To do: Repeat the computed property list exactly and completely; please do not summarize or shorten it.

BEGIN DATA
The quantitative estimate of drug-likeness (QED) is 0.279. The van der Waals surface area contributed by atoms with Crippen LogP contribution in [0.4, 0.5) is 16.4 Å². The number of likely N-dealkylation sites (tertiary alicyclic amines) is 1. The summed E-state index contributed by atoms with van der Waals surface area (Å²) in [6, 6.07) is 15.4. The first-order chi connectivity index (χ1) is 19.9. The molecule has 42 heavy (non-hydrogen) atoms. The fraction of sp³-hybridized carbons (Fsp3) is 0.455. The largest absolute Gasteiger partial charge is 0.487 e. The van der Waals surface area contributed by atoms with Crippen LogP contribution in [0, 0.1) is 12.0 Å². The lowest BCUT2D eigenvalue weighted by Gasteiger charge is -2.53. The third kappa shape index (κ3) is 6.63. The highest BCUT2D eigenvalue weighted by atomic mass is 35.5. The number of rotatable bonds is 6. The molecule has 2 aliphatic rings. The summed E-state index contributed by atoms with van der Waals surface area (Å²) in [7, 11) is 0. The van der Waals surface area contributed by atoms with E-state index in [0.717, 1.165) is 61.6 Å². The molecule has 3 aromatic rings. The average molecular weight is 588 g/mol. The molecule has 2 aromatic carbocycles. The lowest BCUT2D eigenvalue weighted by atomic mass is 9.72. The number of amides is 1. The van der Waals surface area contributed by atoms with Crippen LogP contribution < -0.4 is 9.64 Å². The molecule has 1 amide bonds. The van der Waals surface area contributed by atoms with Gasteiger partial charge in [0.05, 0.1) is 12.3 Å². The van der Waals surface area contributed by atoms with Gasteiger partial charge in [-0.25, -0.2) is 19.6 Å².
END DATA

The quantitative estimate of drug-likeness (QED) is 0.279. The van der Waals surface area contributed by atoms with Crippen LogP contribution in [0.4, 0.5) is 16.4 Å². The number of likely N-dealkylation sites (tertiary alicyclic amines) is 1. The summed E-state index contributed by atoms with van der Waals surface area (Å²) in [6, 6.07) is 15.4. The first-order chi connectivity index (χ1) is 19.9. The molecule has 42 heavy (non-hydrogen) atoms. The fraction of sp³-hybridized carbons (Fsp3) is 0.455. The largest absolute Gasteiger partial charge is 0.487 e. The van der Waals surface area contributed by atoms with Crippen LogP contribution in [0, 0.1) is 12.0 Å². The lowest BCUT2D eigenvalue weighted by Gasteiger charge is -2.53. The third kappa shape index (κ3) is 6.63. The highest BCUT2D eigenvalue weighted by atomic mass is 35.5. The number of rotatable bonds is 6. The molecule has 2 aliphatic rings. The summed E-state index contributed by atoms with van der Waals surface area (Å²) in [7, 11) is 0. The van der Waals surface area contributed by atoms with E-state index in [0.717, 1.165) is 61.6 Å². The molecule has 3 aromatic rings. The average molecular weight is 588 g/mol. The molecule has 2 aromatic carbocycles. The lowest BCUT2D eigenvalue weighted by atomic mass is 9.72. The number of amides is 1. The van der Waals surface area contributed by atoms with Crippen LogP contribution < -0.4 is 9.64 Å². The molecule has 1 amide bonds. The van der Waals surface area contributed by atoms with Gasteiger partial charge in [0.05, 0.1) is 12.3 Å². The van der Waals surface area contributed by atoms with Gasteiger partial charge in [-0.25, -0.2) is 19.6 Å².